The Zen master, Zirokai Harmoni, head of the Zendokan Monastery, was very tired at the end of a long day.
He took a walk to a nearby park, and he sat down with his back resting against a large tree there, and he fell immediately to sleep.
He slept all night, but he was woken up early in the morning, by some severe itching sensations, on his feet and legs. He looked down towards his legs and feet, and he saw that some red ants were crawling all over them, and several had already bitten him.
For the first time, in a long time, the Zen master became angry. He directed his anger at these ants.
“Why do you creatures have to exist, to disturb my sleep, and to bite me, severely like that, for no good reason?” he asked them.
Then he realised just how angry he was. He had not ever gotten rid of this anger, it was always there, and now it had come out of himself.
Staying sitting there, he shook his feet to shake the ants off, and he realised that he had attached his anger to these ants, just as easily as he was now shaking them off from himself.
Zirokai stood up, and stretched himself. At least, his sleep had done him good. As he walked back to the monastery, he further thought about what had just happened. He realised further that anger is always present under the surface of who we are. It only becomes real when we attach it to something else though, anything else, like the ants here, to another person, even to ourselves.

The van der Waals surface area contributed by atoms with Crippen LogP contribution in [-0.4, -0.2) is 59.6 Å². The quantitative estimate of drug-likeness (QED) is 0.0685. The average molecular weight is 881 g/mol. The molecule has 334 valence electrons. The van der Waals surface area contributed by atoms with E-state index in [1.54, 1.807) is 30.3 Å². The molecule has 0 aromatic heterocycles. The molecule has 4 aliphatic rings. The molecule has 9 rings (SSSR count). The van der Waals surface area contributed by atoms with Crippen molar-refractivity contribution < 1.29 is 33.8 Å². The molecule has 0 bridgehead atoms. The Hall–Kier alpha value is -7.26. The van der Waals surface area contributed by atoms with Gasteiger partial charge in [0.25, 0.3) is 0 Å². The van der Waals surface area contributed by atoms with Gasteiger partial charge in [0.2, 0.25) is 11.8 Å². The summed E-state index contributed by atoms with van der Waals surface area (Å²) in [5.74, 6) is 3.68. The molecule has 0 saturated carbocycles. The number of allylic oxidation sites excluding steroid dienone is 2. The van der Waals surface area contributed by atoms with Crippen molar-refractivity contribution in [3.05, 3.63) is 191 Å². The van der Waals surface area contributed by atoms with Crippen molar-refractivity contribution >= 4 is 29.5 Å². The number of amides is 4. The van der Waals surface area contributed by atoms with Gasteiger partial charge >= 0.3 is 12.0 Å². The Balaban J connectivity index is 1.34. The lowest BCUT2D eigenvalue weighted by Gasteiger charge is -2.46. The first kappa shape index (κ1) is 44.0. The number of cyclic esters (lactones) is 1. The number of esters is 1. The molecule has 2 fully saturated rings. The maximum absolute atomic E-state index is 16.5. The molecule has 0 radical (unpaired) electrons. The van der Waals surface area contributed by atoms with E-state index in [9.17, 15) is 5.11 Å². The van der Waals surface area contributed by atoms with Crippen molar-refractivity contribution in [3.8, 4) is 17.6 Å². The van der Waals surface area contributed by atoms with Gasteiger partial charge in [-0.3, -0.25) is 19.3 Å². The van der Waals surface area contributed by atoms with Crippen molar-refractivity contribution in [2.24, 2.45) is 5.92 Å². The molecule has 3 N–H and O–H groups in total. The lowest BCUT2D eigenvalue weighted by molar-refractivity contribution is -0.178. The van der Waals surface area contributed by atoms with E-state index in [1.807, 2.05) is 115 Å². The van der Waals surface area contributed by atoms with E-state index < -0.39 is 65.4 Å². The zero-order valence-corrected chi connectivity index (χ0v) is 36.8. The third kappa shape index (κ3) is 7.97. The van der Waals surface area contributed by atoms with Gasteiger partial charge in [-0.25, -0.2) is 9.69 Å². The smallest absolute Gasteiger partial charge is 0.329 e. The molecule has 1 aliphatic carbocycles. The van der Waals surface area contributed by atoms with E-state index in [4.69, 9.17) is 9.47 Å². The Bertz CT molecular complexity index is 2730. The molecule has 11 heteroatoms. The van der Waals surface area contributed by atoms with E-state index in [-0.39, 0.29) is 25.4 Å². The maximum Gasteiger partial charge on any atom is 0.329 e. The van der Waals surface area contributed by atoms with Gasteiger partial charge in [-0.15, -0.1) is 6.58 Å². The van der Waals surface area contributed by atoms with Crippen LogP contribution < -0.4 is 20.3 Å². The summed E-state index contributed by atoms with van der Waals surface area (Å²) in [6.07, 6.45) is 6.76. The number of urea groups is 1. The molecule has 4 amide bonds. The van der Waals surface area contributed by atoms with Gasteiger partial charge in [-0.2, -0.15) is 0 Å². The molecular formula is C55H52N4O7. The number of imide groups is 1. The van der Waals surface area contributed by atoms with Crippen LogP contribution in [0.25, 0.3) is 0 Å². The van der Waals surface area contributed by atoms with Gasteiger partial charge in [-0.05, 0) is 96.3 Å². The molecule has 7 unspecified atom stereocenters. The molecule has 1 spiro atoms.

Conversely, if we never attach our anger to anything, we cannot become angry. We will feel its energy like a wave rising up within ourselves, but then it will simply disperse again. If we construct something for the wave to crash against, it will hit it then with its full force, and become destructive. We are holding something in place, and attaching our anger to it.
We should just acknowledge the wave, and let it flow across ourselves. For we are not the wave, we are the ocean.
Little did Zirokai know, though, that he had also been bitten by a deadly wolf spider (It was deadly in his case).
After a day, or two his leg swelled up. He eventually died from this bite. So much for philosophy, on its own. It seldom saves lives.
(Wolf spiders are not normally considered to be deadly in their bite. In this case, though, an untreated infection, left untreated, killed the Zen master, stone dead.)
Philosophy, here, represents the learning and wisdom, as recorded in books.
We must learn to live above the laws, the head learnings, the Philosophy alone.
We need to live from only love, and only then will nothing external affect us inwardly, but the external still needs to be taken care of, because it will affect us, never the less, if we ignore it.
Such is the paradox of life.
Philosophy, on its own, can never save us on its own. We need to actively live from it, not just muse over it.